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Main panel in Chamber A (Reliefs 42–46) showing the chief deities Teššub and Ḫebat (©
Luwian Studies#1217).

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Proposal for the cosmological model depicted in Yazılıkaya, including all reliefs of deities and emphasizing the groups they form and how these are related to each other to symbolize recurring celestial cycles (© Luwian Studies; #1419).

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Scientific publication (Open Access)

Zangger, Eberhard, E. C. Krupp, Serkan Demirel and Rita Gautschy (2021): “Celestial Aspects of Hittite Religion, Part 2: Cosmic Symbolism at Yazılıkaya.” Journal of Skyscape Archaeology 7 (1).

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Eberhard Zangger (born 1958 in Kamen, Germany) is a Swiss geoarchaeologist, corporate communications consultant and publicist. Eberhard Zangger studied geology and paleontology at the University of Kiel and obtained a PhD from Stanford University in 1988. After this he was a senior research associate in the Department of Earth Sciences at the University of Cambridge (1988–91). He is currently president of the board of trustees of the international non-profit foundation Luwian Studies.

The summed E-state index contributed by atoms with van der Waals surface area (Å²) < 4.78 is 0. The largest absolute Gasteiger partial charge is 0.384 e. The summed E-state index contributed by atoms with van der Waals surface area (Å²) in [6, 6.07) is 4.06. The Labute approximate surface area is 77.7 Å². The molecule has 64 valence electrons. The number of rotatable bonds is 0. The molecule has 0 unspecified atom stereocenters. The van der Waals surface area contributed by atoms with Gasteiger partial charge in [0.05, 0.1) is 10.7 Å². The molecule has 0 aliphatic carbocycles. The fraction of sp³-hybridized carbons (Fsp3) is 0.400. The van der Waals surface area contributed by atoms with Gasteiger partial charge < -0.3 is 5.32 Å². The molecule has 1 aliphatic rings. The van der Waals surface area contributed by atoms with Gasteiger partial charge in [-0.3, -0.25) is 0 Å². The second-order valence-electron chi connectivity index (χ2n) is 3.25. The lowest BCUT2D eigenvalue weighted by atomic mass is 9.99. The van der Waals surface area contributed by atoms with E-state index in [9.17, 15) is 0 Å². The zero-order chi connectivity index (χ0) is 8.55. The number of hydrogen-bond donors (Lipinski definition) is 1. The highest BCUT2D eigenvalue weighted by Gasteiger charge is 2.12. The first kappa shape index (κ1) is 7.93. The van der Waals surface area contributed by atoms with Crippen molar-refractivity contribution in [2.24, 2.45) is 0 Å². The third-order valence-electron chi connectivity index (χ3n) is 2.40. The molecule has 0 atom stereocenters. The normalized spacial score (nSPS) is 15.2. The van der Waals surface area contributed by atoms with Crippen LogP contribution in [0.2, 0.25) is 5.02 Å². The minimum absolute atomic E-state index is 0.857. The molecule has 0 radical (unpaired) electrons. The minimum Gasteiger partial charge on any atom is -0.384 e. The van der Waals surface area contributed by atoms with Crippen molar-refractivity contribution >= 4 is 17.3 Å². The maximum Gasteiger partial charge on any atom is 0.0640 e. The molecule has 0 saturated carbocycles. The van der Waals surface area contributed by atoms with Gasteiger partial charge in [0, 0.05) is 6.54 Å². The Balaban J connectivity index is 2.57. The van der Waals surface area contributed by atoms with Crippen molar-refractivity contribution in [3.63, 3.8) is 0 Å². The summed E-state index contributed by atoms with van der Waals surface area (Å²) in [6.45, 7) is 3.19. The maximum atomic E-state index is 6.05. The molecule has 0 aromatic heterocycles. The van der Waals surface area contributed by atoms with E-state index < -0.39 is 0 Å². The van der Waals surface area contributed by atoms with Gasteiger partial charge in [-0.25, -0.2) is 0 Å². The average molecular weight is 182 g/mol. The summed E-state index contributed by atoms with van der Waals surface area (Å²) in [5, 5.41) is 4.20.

In May 2016, Luwian Studies went public with a website in German, English and Turkish. As part of its research, the foundation has systematically catalogued over 340 extensive settlement sites of the Middle and Late Bronze Age in Western Asia Minor. These sites are presented in a public database on the website. The foundation provides financial support for archaeological excavations and surveys, as well as for linguistic studies dedicated to the cultures of the Middle and Late Bronze Age in western Asia Minor.